Choukoud celebrates the Amsterdam marathon party: ‘Everything has a reason, I strongly believe in that’

Khalid Choukoud greets his Dutch title.Statue Jiri Büller / de Volkskrant

There are several puddles of spit on the tartan of the Olympic stadium. The top athletes fall to the ground after the finish of the Amsterdam marathon. One points with a painful grimace to his hip, the other is helped stumbling towards the wings.

Sitting on the ground, Kenyan winner Tamirat Tola looks blankly ahead after running to victory in a lightning-quick course record 2.03.39, the second marathon time of the year. The course record for the women was also tightened on Sunday. Angela Tanui from Kenya clocked 2.17.57.

The marathon is back. There were no massive running events for a year and a half due to the coronavirus. Now the beats blare out of the speakers again, and queues form outside the stadium for the final discharge into a dixie.

cheering inside

The corona break has done Khalid Choukoud good. The 35-year-old Dutchman enters the stadium cheering after 42 kilometers. With two index fingers towards the sky, he celebrates his national title in time of 2:10:25. Then follows a kiss on the track. In the women’s race, Ruth van der Meijden wins the Dutch title in 2:29:55.

Choukoud is floating on a pink cloud, because he recently became a father of a daughter. Sports are also good. The marathon runner has never felt so fit. Because of the period without competitions, he gave his body and head the break that was needed. “This is the best year of my career. The best year ever. I enjoyed my sport and trained hard. I knew my chances were yet to come.’

Choukoud thinks he needed the forced break. The marathon has not been kind to him in recent years. “I took a lot of hits in the marathon. In 2017 I got out due to a blister. 2018 I fell at the start. I was just short of an Olympic limit in 2019, and then came corona.’

Fallen into place

For the first time, he allowed himself to rest. Choukoud ran a personal best of 2.09.55 in Siena this year, qualifying for the Olympic marathon. ‘I needed the time to really recover. Corona helped me, otherwise I would never have been at the Games. Everything has a reason, I strongly believe in that. It all falls into place now. I really wanted to show that I am the best marathon runner in the Netherlands after Abdi.’

The start of the marathon with Khalid Choukoud (second right) and Michel Butter (m).  Statue Jiri Büller / de Volkskrant

The start of the marathon with Khalid Choukoud (second right) and Michel Butter (m).Statue Jiri Büller / de Volkskrant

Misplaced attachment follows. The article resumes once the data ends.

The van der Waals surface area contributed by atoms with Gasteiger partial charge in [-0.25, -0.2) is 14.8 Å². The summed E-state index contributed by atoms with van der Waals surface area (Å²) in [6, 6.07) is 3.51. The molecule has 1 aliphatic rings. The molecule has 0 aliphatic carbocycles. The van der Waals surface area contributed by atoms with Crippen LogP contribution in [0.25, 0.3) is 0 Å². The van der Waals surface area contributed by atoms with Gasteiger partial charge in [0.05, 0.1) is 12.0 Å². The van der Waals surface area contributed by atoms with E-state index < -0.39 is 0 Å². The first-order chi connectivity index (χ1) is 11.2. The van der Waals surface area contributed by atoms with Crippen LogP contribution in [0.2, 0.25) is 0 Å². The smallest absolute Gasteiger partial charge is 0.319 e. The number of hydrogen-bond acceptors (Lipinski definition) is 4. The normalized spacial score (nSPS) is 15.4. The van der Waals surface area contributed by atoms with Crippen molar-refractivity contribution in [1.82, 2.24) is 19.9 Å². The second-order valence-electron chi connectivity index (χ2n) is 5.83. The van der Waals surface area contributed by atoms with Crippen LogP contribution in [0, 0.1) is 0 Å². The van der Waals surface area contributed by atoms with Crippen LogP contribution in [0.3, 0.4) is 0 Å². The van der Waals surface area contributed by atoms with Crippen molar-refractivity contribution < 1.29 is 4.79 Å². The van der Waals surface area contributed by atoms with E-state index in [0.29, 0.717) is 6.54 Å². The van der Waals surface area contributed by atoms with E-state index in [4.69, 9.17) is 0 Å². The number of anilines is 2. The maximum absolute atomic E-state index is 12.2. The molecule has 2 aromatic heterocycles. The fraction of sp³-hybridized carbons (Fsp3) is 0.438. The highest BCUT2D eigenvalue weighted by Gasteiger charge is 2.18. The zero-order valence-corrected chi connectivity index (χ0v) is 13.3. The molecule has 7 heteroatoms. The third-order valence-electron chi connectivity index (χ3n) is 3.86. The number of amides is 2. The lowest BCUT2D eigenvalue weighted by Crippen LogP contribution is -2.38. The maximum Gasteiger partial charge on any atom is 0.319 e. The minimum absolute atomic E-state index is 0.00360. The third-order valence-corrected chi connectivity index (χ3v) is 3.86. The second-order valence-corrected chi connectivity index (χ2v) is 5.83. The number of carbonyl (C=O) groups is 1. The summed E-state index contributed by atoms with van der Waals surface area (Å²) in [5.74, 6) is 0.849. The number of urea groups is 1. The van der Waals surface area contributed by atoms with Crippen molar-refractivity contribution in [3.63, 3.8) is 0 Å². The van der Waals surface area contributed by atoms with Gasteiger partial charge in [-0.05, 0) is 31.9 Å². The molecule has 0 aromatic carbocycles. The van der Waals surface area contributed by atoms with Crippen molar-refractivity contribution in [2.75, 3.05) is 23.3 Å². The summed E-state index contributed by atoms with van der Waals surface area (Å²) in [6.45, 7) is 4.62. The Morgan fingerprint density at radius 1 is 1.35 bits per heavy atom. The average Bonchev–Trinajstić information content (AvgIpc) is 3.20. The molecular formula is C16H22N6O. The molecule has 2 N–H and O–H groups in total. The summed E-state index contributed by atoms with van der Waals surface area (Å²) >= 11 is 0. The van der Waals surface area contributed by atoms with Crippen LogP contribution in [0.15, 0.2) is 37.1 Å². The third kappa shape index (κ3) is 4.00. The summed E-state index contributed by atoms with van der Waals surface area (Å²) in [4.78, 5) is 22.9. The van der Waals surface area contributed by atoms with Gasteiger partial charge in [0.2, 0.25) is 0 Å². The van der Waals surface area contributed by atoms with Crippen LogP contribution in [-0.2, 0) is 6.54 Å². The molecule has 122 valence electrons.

Abdi Nageeye won a surprising silver at the Games. He was missing at the Dutch National Championships in Amsterdam because he will start in New York on November 7th. The Games were not a success for Choukoud. He got off in Sapporo because of stomach problems. Next year he will aim for a top ranking at the World Cup in America. With his time in Siena, in addition to the Olympic, he also fell below the World Cup limit.

In addition to the long period of training, there were also concerns. In the months when there were no competitions, there was no income. Ruth van der Meijden therefore decided to work full-time in addition to her training. Choukoud remained a top athlete, but it was not easy for him financially. Marathon runners depend on starting money and prize money for their income. “I like games like this one. We have no income, no A-status and no support from the athletics union. We have to do everything on our own.’

When Choukoud was nominated as a candidate for the Olympic marathon, he was awarded A status with the accompanying stipend in the short period leading up to the Games. That stopped right after.

Dropping out

More marathon toppers had a hard time, Valentijn Trouw says. The athletes manager of Global Sports Communication saw runners drop out. ‘The absolute top players, about forty or fifty athletes internationally, have not run into any problems. Of the athletes who are at the top and have lasted a little longer, some have stopped. They retired earlier.’

We will no longer see Choukoud in a spring marathon, he says. It will be a long period of training again, with the exception of some competitions at shorter distances. Just the way he liked it so much. ‘I was just able to run another 40 minutes,’ he laughs.

When he does his cooldown, there are still people who are toiling on the Amsteldijk. There were almost 10,000 registrations for the marathon, about 7,000 less than at the last edition in 2019 because registration was stopped for a while. Only when the last relaxations came, did the organization know for sure that it could continue. Halfway through the course, on the dike, there are two garden chairs with colorful cushions. The people in it stood up for a moment to cheer. Next to it is the picnic table with coffee ready, as if the marathon had never ended.

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